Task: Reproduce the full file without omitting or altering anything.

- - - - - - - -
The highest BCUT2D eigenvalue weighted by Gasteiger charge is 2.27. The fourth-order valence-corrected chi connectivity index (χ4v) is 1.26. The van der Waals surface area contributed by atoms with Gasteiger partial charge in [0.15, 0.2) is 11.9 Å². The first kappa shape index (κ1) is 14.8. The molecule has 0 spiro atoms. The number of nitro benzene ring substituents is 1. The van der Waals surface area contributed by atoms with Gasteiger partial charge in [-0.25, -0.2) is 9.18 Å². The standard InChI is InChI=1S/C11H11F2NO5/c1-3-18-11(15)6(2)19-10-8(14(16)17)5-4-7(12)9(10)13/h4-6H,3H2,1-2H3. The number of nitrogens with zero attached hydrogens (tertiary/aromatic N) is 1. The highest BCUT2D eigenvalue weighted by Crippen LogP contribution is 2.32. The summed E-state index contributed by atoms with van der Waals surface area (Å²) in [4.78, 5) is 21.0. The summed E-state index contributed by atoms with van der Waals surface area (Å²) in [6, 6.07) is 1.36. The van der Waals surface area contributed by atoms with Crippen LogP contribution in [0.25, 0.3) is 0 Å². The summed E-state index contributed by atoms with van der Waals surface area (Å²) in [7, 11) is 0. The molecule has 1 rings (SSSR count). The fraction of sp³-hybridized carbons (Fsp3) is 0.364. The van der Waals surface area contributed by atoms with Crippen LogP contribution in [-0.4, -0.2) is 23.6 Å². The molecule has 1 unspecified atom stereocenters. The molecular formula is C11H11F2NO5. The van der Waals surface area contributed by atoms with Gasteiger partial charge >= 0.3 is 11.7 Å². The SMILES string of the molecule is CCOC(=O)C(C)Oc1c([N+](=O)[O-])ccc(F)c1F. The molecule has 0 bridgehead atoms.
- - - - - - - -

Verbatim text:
The highest BCUT2D eigenvalue weighted by Gasteiger charge is 2.27. The fourth-order valence-corrected chi connectivity index (χ4v) is 1.26. The van der Waals surface area contributed by atoms with Gasteiger partial charge in [0.15, 0.2) is 11.9 Å². The first kappa shape index (κ1) is 14.8. The molecule has 0 spiro atoms. The number of nitro benzene ring substituents is 1. The van der Waals surface area contributed by atoms with Gasteiger partial charge in [-0.25, -0.2) is 9.18 Å². The standard InChI is InChI=1S/C11H11F2NO5/c1-3-18-11(15)6(2)19-10-8(14(16)17)5-4-7(12)9(10)13/h4-6H,3H2,1-2H3. The number of nitrogens with zero attached hydrogens (tertiary/aromatic N) is 1. The highest BCUT2D eigenvalue weighted by Crippen LogP contribution is 2.32. The summed E-state index contributed by atoms with van der Waals surface area (Å²) in [4.78, 5) is 21.0. The summed E-state index contributed by atoms with van der Waals surface area (Å²) in [6, 6.07) is 1.36. The van der Waals surface area contributed by atoms with Crippen LogP contribution in [0.25, 0.3) is 0 Å². The summed E-state index contributed by atoms with van der Waals surface area (Å²) in [7, 11) is 0. The molecule has 1 rings (SSSR count). The fraction of sp³-hybridized carbons (Fsp3) is 0.364. The van der Waals surface area contributed by atoms with Crippen LogP contribution in [-0.4, -0.2) is 23.6 Å². The molecule has 1 unspecified atom stereocenters. The molecular formula is C11H11F2NO5. The van der Waals surface area contributed by atoms with Gasteiger partial charge >= 0.3 is 11.7 Å². The SMILES string of the molecule is CCOC(=O)C(C)Oc1c([N+](=O)[O-])ccc(F)c1F. The molecule has 0 bridgehead atoms.